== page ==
Continued from the last discussion with Tony Ajah…
The advancement in human activities has also affected the level of doing business all over the world. Here are three remaining areas that we must fortify ourselves to benefit from the gains that today’s business terrain brings.
When I say minute, I mean time. Time is your most precious resource in the war field. Every war takes place at a centre stage called time. It’s the same time that winners emerge that there are dozens of losers. The difference lies in their usage of time. That is to say, your success or failure is dependent on how you utilise your time; you don’t have eternity to fight a particular war. A wise man once said, ‘Each day has its duty don’t postpone it till tomorrow’.
The Law of Forced Efficiency says that there is never enough time to do everything, but there is enough time to do the most important thing. In business war-front, there’s no time for pleasantries – it’s either business or nothing. Learn to say no to an activity that takes much time from you and contributes so little.
Those who are masters of time are often masters of events that turn out with time. The indispensable key to time management is concentration i.e. the ability to focus single-mindedly on one thing, the most important thing, and to stay with it until it is completed.
Next to it, there is time to let things happen, and a time to make things happen as the war tempers. And you need the wisdom to differentiate between the two. This would enable you to respond appropriately to the situations as they come.
Money is a powerful force in business war. Those who have it have an advantage over those who don’t have it. Nothing lubricates your efforts like money or limits your efforts like lack of it. It takes money to go to war and win. Anybody who says otherwise doesn’t know the power of money, or is not at war.
Whenever I hear some folks say it doesn’t take money to run a business, it’s obvious that they don’t have it. Money is power, if not the most powerful weapon of war. Imagine an American at war without money – their power and influence in the polity of nations would drastically wane. In business, money gives you control to a reasonable extent. When you have it, you have options and can do amazing things that would keep you ahead of others. And above all, you’d have a very respected and audible voice.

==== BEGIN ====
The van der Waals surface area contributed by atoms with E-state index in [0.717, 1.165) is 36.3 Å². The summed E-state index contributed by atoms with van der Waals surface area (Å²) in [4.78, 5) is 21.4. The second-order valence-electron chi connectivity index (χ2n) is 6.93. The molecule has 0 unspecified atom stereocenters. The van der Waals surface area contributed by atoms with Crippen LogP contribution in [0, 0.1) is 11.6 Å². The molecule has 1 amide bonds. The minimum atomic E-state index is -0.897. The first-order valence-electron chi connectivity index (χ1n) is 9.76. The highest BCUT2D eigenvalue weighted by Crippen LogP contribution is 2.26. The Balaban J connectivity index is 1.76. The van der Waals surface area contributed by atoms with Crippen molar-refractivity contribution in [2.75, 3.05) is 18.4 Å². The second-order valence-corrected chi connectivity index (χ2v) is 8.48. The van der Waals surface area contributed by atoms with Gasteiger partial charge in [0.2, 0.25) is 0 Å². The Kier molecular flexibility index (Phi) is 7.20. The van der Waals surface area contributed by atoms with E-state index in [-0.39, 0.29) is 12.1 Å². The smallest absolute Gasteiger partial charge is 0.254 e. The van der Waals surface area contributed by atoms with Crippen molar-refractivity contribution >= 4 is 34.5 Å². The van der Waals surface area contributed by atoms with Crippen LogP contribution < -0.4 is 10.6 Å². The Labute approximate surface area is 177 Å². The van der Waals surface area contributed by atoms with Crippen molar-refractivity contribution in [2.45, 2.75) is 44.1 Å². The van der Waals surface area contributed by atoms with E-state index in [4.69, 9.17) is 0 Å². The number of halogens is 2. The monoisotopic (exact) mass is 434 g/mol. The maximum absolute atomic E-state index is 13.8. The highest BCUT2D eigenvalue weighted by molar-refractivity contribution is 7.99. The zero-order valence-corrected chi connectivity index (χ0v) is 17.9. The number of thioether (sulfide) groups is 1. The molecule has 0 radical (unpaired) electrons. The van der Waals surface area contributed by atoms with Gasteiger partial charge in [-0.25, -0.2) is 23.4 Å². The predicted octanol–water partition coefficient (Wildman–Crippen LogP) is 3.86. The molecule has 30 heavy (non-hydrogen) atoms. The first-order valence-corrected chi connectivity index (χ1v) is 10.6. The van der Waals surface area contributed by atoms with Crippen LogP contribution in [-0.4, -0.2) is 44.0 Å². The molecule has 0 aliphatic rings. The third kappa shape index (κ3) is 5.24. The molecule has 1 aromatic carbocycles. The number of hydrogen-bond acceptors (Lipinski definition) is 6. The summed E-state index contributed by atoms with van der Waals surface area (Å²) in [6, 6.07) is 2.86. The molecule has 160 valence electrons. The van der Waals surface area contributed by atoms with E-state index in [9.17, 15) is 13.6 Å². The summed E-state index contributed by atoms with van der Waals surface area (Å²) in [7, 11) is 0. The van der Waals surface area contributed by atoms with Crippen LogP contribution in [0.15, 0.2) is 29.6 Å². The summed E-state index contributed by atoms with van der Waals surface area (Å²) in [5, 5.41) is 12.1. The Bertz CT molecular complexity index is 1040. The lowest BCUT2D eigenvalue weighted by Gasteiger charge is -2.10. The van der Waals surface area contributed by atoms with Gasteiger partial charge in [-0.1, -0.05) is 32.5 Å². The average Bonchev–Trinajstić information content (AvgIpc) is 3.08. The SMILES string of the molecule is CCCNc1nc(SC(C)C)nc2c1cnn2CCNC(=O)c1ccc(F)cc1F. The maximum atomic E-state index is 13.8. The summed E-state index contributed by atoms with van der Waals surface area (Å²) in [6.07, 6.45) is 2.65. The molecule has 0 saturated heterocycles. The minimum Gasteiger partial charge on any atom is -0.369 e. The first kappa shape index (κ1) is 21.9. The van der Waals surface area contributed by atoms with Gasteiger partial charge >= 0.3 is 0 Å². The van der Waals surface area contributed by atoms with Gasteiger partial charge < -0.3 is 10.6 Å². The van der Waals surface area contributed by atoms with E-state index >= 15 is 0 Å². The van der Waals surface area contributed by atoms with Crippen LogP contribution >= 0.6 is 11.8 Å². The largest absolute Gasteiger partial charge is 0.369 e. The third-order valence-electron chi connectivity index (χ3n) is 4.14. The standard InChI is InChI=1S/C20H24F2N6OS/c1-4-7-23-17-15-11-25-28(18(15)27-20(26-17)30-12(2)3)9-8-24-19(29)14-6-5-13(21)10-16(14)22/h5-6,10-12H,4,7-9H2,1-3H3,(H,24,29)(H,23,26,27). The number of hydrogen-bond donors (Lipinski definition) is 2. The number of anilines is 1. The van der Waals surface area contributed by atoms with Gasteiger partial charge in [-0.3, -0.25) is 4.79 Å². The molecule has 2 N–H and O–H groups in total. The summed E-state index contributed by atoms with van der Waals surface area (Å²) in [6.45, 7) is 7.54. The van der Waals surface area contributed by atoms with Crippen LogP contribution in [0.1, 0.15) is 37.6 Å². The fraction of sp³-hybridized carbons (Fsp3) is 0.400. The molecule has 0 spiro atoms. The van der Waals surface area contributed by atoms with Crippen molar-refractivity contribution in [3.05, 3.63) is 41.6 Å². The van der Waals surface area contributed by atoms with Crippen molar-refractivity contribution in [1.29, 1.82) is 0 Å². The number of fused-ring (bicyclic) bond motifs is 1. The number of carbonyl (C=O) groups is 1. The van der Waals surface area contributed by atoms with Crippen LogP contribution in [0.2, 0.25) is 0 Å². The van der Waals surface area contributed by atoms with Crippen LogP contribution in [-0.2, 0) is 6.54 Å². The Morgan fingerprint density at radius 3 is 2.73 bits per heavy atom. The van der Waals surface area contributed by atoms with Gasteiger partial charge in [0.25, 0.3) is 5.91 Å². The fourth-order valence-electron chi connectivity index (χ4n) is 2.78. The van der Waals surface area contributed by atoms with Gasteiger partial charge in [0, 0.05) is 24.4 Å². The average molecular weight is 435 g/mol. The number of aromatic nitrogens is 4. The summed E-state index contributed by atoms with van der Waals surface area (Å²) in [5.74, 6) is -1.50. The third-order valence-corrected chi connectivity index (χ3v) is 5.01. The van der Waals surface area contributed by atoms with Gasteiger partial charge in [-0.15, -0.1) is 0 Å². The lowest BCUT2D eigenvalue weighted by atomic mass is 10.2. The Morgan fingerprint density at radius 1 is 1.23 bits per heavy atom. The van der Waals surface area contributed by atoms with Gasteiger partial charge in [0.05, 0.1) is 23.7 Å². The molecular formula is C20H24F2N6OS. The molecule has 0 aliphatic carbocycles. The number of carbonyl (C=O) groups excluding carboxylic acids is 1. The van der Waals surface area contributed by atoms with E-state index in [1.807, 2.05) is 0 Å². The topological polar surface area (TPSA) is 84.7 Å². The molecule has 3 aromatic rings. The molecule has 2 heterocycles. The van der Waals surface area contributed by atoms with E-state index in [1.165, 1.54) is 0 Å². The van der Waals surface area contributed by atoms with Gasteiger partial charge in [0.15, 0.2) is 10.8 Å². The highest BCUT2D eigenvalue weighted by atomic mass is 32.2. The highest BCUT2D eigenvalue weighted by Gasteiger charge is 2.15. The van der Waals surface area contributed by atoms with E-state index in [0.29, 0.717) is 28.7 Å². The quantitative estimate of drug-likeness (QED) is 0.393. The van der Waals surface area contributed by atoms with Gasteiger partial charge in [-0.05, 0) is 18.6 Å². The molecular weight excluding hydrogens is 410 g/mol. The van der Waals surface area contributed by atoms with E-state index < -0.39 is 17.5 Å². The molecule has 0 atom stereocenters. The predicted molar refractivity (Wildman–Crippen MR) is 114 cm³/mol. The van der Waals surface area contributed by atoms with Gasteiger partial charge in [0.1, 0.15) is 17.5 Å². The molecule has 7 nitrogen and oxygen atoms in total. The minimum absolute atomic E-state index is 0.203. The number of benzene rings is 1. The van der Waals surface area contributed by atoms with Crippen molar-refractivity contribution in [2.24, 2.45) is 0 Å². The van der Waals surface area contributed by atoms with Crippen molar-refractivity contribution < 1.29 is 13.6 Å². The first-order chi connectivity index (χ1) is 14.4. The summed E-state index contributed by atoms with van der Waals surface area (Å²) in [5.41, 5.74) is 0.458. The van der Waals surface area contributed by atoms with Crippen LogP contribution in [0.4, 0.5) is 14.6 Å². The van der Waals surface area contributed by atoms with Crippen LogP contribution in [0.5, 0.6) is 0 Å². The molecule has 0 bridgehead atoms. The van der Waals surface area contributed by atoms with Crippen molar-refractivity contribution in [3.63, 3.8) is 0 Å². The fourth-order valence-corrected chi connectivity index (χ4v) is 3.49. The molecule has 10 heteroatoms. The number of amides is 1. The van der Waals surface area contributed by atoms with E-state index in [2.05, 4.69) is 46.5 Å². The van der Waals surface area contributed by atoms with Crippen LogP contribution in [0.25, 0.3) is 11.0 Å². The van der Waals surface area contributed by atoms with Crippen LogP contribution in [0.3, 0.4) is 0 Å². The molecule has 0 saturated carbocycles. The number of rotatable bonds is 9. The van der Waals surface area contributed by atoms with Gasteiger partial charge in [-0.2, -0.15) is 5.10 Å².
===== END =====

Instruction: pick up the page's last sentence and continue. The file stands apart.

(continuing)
Someone says that the golden rule literarily means that he who has the gold rules! The big question now is, how do I get this money? And my simple answer is: skilfully solve more problems in the marketplace!
It takes more than a man to fight a war and win. As you see the big picture and what you’d do to reach there, you would need others to help make your mental picture a reality. No organisation can do better than the people it has. In other words, no general can do better than his men.
People make the profit. People do the work that would keep customers coming. People use the weapons. People and not just machines or any other tools do the starting and the finishing! Sadly too, people ruin the business! People, people, people! And people here mean your men.
As the fighting or competitive war continues, it is wisdom to know the strength of your men. The most important thing about your squad is that each person and the assignment given to him or her fits well.
Accept responsibility for placements that did not deliver a maximum result, and remove those who do not perform. You either find a player for a position, or find a position for a player, if not fire him! There is no sentiment and there shouldn’t be; when it comes to business. Remember, this is war!
Don’t just have men, have a team with uncompromised team spirit. And I repeat, it must be a team, where everybody knows his or her role in achieving the core objective. John Maxwell once quipped, ‘Team working for a worthwhile vision makes it possible for common people to attain uncommon result’. Convert every number to a member who sees himself as part of the squad and the whole system. It will amaze you what they can make happen by seeing that they fit in perfectly.
As I conclude this piece of writing, I want to remark that simplicity is the highest form of sophistication, and the basis of simplification is to eliminate the needless. Never-ending sophistication is the basic requirement for being in charge in business now and afterward.
Every challenge or opposition has got a soft-spot. Begin from where you have the greatest strength to fight. Paul J. Meyer observed that ‘Ninety percent of all those who fail are not actually defeated; they simply quit’. That’s revealing. ‘Start where you are. Use what you have. Do what you can’. Those were the words of Arthur Ashe, an ace tennis player. Go ahead and make it happen. It’s a new business day!
Tony Ajah is a Business Growth Strategist, and the author of BUSINESS SENSE, and ON BECOMING AN ENTREPRENEUR. He maintains a personal blog, www.tonyajah.com where he shares proven business ideas and principles for SMEs.